Work, Cancer and Us

'If you don't know someone who has been afflicted by cancer, chances are good that your colleague does.'

It was about 20 years ago when I read a compelling series of stories by a San Diego reporter. The articles, which ultimately garnered national recognition for the writer and the newspaper, didn’t rely on traditional hot-button topics such as corruption or scandal in public education—this particular scribe’s daily beat.

No, these stories were of a much more personal nature. Drew Silvern chronicled the grim, unfair reality of being a 34-year-old diagnosed with brain cancer. During the next three years, Silvern pulled no punches as he took us on an incredibly private journey of living with a death sentence. Graphic descriptions of medical procedures—the fist-to-gut reaction to being told the cancer had returned—were juxtaposed by deep spiritual musings, thoughts of family and friends and an amazing dedication to his craft.

Silvern died in 1997 at age 37. Amid the emotion stirred by such a story, what struck me as I recently reread his journal was his bravery: Silvern went public when no one would have blamed him for staying private.

His employer, the San Diego Union-Tribune, could have backed away from publishing an explicitly detailed, difficult and, quite frankly, uncomfortable story. But they didn’t.

Cancer at work still reflects the attributes Silvern delivered to his readers nearly two decades ago. Though communications and acceptance have improved, cancer is an uncomfortable subject to confront and remains just as difficult to discuss.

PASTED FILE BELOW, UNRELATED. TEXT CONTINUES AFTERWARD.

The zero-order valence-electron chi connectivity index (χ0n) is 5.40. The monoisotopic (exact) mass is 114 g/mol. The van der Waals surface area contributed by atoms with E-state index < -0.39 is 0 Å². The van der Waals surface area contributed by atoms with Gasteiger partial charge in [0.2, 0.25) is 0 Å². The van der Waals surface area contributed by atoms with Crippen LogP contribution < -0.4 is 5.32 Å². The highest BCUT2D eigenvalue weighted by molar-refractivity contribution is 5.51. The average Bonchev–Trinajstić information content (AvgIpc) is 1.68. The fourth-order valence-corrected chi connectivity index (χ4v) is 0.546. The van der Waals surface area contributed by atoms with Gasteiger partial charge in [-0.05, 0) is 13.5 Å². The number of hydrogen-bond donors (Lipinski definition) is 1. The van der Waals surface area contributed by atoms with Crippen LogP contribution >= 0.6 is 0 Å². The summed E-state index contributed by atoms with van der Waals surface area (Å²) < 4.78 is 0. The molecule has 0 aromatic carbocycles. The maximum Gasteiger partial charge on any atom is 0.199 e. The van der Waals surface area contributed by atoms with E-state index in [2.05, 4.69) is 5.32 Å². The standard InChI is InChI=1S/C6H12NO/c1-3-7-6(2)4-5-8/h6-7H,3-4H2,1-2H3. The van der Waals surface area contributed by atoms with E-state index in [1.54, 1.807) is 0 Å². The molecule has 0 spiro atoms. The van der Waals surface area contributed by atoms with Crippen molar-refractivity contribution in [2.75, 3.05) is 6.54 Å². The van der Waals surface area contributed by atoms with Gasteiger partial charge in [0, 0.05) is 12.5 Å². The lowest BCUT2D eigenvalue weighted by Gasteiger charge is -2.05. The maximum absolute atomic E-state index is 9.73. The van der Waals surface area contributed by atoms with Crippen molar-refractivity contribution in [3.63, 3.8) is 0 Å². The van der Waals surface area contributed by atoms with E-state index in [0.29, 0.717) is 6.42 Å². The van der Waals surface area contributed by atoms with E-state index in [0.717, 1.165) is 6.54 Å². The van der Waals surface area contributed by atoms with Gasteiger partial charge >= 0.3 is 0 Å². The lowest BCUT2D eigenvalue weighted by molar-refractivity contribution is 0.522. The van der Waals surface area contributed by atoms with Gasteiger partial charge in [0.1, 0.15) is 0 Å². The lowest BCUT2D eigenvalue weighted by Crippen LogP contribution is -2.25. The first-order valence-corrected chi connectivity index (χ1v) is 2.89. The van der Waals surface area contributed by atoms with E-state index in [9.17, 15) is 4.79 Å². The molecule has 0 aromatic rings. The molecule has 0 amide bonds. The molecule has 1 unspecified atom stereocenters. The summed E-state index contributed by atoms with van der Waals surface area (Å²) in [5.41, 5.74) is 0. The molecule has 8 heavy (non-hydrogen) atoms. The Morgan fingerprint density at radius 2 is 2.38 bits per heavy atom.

Look around your workplace. If you don’t know someone who has been afflicted by cancer, chances are good that your colleague does. In fact, it could be the co-worker sitting next to you.

More than 1.7 million people will be diagnosed with cancer this year in the United States. Nearly half of those people range in age from 19 to 64—the prime ages of our workforce. Cancer costs employers $264 billion annually in health care costs and lost productivity. But the good news is that 90 percent of cancer survivors under 55 years old will return to work within a year of their diagnosis.

I fall into that category. I actually returned to work the day after receiving treatment for skin cancer in 2009. I’ve never spoken publicly about it. It’s personal and I feel like I can handle it on my own. With regular checkups and a very aggressive dermatologist, we’ve kept my cancer in check.

Perhaps my reluctance to discuss it until now is ill-advised, but I suspect I’m not the only one who works in relative silence with cancer. I pondered the ramifications of going public with this information. How will it affect my relationship with colleagues or with employers past, present and future? Will it kill my career growth? Even worse, am I seen as damaged goods?

Then I realized that’s just silly. Silence is not golden. With more cancer survivors in the workplace than ever before, and employers combing every avenue to keep health care costs in check, turning a blind eye is ignorant.

Cancer at work is not going away and has gone national in a big way. Good Morning America‘s Robin Roberts and actress Christina Applegate have publicly shared their battles with cancer. In our cover story, four people also tell their survival stories. You might have one, too.

Fortunately organizations such as the National Business Group on Health and the National Comprehensive Cancer Network also see the importance in addressing it. The groups are teaming on an employer’s guide to cancer care this year.

From employee assistance programs and wellness initiatives to improving your communication techniques, the tool kit aims to help improve employers and managers deal with cancer-related issues in the workplace. It could be the most valuable tool kit your management team ever picked up.

Because we all work with people like Drew Silvern, Robin Roberts and Christina Applegate. And me.

Rick Bell is Workforce’s managing editor. Comment below or email editors@workforce.com.